Baltimore City continues to struggle with vacant home problem – CBS Baltimore


BALTIMORE (WJZ) — Baltimore’s newly sworn housing commissioner, Alice Kennedy, said a vacant house at the center of a deadly fire and a federal investigation were a sign of a bigger problem in the city.

The vacant home on the 200 block of South Stricker Street was the scene of a fire Monday in which firefighters Lt. Paul Butrim, Kelsey Sadler and Kenny Lacayo were killed and firefighter John McMaster was injured. It’s one of more than 15,000 vacant homes in Baltimore.

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This home is privately owned — as are more than 90% of Baltimore’s vacant homes. Unfortunately, there are many financial and legal obstacles that stand in the way of reducing the number of these homes.

Kennedy said she understands the urgency of addressing this issue.

“We’ve been through bankruptcy administrations,” she said. “We’ve been through foreclosures from tax sales. We’ve been through moves. Unfortunately we didn’t make it to this block.”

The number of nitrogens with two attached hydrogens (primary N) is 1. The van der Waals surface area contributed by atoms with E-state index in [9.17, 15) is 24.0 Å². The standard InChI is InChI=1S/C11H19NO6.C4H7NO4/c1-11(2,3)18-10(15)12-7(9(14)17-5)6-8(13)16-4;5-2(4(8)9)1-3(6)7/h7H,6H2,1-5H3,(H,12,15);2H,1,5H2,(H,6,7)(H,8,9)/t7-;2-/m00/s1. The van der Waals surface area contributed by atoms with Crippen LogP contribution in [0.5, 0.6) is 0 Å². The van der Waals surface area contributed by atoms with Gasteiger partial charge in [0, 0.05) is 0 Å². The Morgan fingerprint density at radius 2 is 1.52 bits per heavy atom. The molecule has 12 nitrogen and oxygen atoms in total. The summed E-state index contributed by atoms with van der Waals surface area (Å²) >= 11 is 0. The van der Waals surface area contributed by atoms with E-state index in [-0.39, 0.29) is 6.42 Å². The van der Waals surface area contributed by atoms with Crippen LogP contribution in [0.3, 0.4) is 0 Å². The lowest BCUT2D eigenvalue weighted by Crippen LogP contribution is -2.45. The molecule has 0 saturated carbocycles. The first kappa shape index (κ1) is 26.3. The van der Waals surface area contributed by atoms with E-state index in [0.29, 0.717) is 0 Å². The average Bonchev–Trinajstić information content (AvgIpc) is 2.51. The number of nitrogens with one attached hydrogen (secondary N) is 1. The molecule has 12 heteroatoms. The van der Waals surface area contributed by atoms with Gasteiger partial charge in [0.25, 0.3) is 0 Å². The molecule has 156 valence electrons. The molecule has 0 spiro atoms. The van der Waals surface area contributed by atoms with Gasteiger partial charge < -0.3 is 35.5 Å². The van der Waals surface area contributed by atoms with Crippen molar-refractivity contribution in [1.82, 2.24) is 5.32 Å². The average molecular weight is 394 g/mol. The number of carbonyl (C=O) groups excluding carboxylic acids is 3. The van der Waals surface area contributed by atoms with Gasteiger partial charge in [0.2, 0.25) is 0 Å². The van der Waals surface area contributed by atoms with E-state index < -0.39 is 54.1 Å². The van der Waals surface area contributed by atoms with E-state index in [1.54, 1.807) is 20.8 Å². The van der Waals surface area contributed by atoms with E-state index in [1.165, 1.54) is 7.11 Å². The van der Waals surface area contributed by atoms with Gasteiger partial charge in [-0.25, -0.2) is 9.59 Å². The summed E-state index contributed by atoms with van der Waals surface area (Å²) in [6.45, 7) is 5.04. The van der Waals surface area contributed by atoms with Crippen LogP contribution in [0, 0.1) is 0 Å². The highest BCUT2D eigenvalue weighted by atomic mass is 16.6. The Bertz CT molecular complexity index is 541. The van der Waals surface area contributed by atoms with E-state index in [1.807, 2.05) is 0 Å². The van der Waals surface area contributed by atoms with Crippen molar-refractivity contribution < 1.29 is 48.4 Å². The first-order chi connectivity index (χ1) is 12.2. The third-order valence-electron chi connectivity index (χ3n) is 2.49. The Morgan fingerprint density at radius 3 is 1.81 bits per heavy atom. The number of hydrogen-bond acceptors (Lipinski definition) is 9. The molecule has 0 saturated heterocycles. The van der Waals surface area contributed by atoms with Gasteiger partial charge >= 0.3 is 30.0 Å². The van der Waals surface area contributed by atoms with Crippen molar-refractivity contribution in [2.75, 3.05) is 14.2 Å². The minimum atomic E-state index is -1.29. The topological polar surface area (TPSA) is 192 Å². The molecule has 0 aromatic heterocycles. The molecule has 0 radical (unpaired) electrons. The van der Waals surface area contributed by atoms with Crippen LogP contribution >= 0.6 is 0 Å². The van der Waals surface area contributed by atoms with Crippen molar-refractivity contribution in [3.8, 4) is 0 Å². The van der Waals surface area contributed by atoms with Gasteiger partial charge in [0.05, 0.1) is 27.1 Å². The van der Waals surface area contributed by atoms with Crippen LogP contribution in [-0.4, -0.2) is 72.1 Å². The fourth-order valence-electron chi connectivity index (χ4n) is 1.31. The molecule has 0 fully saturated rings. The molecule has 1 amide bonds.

Part of that work — converting vacant homes into livable homes — was highlighted Wednesday morning with the announcement of a $20 million commitment from JPMorgan Chase to invest in redeveloping West Baltimore.

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“These spaces are sacred,” said Bree Jones, CEO of Parity Homes. “You are valuable. And they are worth redeeming.”

Parity Homes raises $2 million with goal to create 200 Black and Hispanic homeowners in West Baltimore.

“Despite their boarded-up windows and broken panes of glass . . . These neighborhoods are intrinsically valuable, even when bank reports say these homes are worth less than the cost to build them,” Jones said.

Mayor Brandon Scott said Wednesday that resources are needed to hold property owners accountable.

“We need to figure out how to move these things through the system and the court system faster and how we can hold these owners of these properties more accountable,” Scott said.

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WJZ learned Wednesday that four 311 inquiries were made over the past year about the condition of the home on South Stricker Street where three firefighters were killed. Three of those requests came from city officials concerned about sanitation, rats and tall grass.


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